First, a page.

But with this diversity comes a unique set of challenges for IT administrators who must deploy security patches for an increasing array of boxes and the critical applications that run on them.
"We have users that may not ever see the inside of the office for days, weeks, months at a time, and we can't really rely on them for patching" says James Mascaro, technical services and support manager for Seattle-based aQuantive's East and Central regions.
The answer, experts say, is a centralized approach to managing patching across platforms and applications. Many administrators appear relatively comfortable patching Windows thanks to helpful resources such as scheduled monthly security updates and tools like Windows Server Update Services. But when it comes to the plethora of other platforms, applications and even security software, many professionals are left applying manual updates — or worse, none at all.
"The networks are becoming more heterogeneous," says Steve Munford, CEO of Burlington, Mass.-based Sophos. "People are concerned about vulnerabilities on Microsoft and non-Microsoft platforms, and people do not want different tools to do different things on different platforms. They prefer to have one tool to assess vulnerabilities."
Just think of the latest news that might make some administrators lose sleep: Security researchers already are predicting that a cross-site scripting flaw in Adobe will be the worst vulnerability in 2007. Apple is releasing security updates with increasing regularity. Experts expect Red Hat to soon do the same. Meanwhile, according to a year-end survey from PatchLink, 51 percent of 235 respondents said they have seen a rise in non-Microsoft vulnerabilities, while two-thirds predict a jump in zero-day bugs this year.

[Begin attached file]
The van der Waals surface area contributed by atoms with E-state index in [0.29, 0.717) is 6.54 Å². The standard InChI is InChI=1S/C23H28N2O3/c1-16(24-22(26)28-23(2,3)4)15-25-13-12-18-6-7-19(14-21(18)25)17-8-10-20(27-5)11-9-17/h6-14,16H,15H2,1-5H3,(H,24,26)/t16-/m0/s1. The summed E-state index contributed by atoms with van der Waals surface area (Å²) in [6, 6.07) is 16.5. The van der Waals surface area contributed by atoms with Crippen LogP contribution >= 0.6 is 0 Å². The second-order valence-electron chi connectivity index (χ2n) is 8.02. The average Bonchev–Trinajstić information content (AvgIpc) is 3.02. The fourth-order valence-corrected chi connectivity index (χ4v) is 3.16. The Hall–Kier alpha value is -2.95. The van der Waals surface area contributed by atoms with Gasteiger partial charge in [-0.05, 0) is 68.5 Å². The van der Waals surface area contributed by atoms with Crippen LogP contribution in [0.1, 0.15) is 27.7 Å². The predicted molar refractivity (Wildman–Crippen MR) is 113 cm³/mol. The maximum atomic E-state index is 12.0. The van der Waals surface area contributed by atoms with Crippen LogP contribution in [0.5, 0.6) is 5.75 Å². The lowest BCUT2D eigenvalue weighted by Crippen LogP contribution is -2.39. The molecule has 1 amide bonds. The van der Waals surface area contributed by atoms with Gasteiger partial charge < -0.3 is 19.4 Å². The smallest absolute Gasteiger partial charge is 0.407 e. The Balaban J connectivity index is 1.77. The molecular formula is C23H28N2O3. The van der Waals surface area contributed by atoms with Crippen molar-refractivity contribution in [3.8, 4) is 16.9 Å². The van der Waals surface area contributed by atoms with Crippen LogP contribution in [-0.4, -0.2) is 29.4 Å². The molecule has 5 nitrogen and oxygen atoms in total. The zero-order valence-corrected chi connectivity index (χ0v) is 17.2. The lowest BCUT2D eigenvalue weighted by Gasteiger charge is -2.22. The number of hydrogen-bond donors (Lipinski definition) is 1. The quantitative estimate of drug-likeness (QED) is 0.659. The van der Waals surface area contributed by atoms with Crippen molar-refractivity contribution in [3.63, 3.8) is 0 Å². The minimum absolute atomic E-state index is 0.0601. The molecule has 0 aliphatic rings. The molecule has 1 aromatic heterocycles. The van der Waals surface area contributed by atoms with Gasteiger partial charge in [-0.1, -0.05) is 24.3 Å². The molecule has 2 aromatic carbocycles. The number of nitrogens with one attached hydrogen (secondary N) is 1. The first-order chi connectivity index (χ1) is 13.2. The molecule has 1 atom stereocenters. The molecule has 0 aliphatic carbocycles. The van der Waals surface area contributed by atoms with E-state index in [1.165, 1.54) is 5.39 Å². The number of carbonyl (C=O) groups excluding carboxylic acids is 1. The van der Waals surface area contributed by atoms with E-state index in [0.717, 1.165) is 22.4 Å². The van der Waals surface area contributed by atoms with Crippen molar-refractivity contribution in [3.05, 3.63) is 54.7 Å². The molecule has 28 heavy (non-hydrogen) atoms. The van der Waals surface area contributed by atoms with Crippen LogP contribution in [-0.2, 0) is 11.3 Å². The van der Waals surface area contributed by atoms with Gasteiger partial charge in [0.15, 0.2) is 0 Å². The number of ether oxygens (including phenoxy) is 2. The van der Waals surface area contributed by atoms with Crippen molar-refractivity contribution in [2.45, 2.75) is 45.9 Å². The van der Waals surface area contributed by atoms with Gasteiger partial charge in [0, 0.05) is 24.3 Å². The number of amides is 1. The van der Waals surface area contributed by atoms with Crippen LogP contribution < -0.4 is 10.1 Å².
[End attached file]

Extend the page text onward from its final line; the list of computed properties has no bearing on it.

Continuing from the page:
Organizations need to get a handle on patching across their systems, and they need to do it now.
"Vulnerabilities don't know any bounds," says Chris Andrew, vice president of security technologies at Scottsdale, Ariz.-based PatchLink. "They can exist in any platform or software. [An exploit] certainly could cause a root level compromise. Once you have something bad inside your systems, there's clearly a chance it will compromise your other systems running inside your network."
Aside from offering an automated mechanism to deliver fixes that saves both time and money for the organization, a single patch management console allows administrators to track which patches have been applied and which are still missing. "Everything's all contained within the single console," says Mascaro, whose company uses a solution from South Jordan, Utah-based LANDesk. "The information there is invaluable."
Vendors catering to Linux
Patch and vulnerability management are now critical parts of any enterprise's security posture. The National Institute of Standards and Technology released a best practices document recommending that "organizations have a systematic, accountable and documented process for managing exposure to vulnerabilities through the timely deployment of patches."